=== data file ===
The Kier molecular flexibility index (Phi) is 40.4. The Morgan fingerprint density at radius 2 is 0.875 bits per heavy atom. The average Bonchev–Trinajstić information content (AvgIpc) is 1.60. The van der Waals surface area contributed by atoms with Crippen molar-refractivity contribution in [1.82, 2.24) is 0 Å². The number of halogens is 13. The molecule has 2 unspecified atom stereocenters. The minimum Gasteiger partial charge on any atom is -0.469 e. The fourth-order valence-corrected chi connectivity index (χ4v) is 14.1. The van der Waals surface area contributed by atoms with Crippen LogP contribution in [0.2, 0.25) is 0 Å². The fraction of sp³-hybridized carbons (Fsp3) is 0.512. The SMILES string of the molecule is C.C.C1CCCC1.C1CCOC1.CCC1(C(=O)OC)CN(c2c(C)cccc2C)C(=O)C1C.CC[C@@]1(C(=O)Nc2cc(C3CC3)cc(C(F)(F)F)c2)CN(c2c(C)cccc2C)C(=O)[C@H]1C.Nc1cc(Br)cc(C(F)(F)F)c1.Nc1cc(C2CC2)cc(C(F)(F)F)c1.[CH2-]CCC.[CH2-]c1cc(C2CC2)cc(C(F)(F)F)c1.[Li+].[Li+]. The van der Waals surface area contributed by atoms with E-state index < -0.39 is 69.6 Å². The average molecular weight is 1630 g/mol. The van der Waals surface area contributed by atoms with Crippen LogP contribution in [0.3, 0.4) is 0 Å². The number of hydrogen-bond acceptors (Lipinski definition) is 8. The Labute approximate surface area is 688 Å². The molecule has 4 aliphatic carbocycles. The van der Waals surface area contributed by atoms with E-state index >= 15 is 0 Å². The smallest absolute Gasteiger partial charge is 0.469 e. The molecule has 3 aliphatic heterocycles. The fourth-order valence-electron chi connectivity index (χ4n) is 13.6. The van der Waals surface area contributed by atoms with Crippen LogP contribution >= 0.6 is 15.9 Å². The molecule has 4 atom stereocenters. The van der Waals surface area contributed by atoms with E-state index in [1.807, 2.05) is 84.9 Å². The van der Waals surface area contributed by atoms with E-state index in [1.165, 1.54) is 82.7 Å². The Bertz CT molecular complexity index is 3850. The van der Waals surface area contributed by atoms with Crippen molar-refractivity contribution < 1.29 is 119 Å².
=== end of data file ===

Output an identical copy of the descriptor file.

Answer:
The Kier molecular flexibility index (Phi) is 40.4. The Morgan fingerprint density at radius 2 is 0.875 bits per heavy atom. The average Bonchev–Trinajstić information content (AvgIpc) is 1.60. The van der Waals surface area contributed by atoms with Crippen molar-refractivity contribution in [1.82, 2.24) is 0 Å². The number of halogens is 13. The molecule has 2 unspecified atom stereocenters. The minimum Gasteiger partial charge on any atom is -0.469 e. The fourth-order valence-corrected chi connectivity index (χ4v) is 14.1. The van der Waals surface area contributed by atoms with Crippen LogP contribution in [0.2, 0.25) is 0 Å². The fraction of sp³-hybridized carbons (Fsp3) is 0.512. The SMILES string of the molecule is C.C.C1CCCC1.C1CCOC1.CCC1(C(=O)OC)CN(c2c(C)cccc2C)C(=O)C1C.CC[C@@]1(C(=O)Nc2cc(C3CC3)cc(C(F)(F)F)c2)CN(c2c(C)cccc2C)C(=O)[C@H]1C.Nc1cc(Br)cc(C(F)(F)F)c1.Nc1cc(C2CC2)cc(C(F)(F)F)c1.[CH2-]CCC.[CH2-]c1cc(C2CC2)cc(C(F)(F)F)c1.[Li+].[Li+]. The van der Waals surface area contributed by atoms with E-state index < -0.39 is 69.6 Å². The average molecular weight is 1630 g/mol. The van der Waals surface area contributed by atoms with Crippen LogP contribution in [0.3, 0.4) is 0 Å². The number of hydrogen-bond acceptors (Lipinski definition) is 8. The Labute approximate surface area is 688 Å². The molecule has 4 aliphatic carbocycles. The van der Waals surface area contributed by atoms with E-state index >= 15 is 0 Å². The smallest absolute Gasteiger partial charge is 0.469 e. The molecule has 3 aliphatic heterocycles. The fourth-order valence-electron chi connectivity index (χ4n) is 13.6. The van der Waals surface area contributed by atoms with Crippen LogP contribution >= 0.6 is 15.9 Å². The molecule has 4 atom stereocenters. The van der Waals surface area contributed by atoms with E-state index in [1.807, 2.05) is 84.9 Å². The van der Waals surface area contributed by atoms with E-state index in [1.165, 1.54) is 82.7 Å². The Bertz CT molecular complexity index is 3850. The van der Waals surface area contributed by atoms with Crippen molar-refractivity contribution < 1.29 is 119 Å².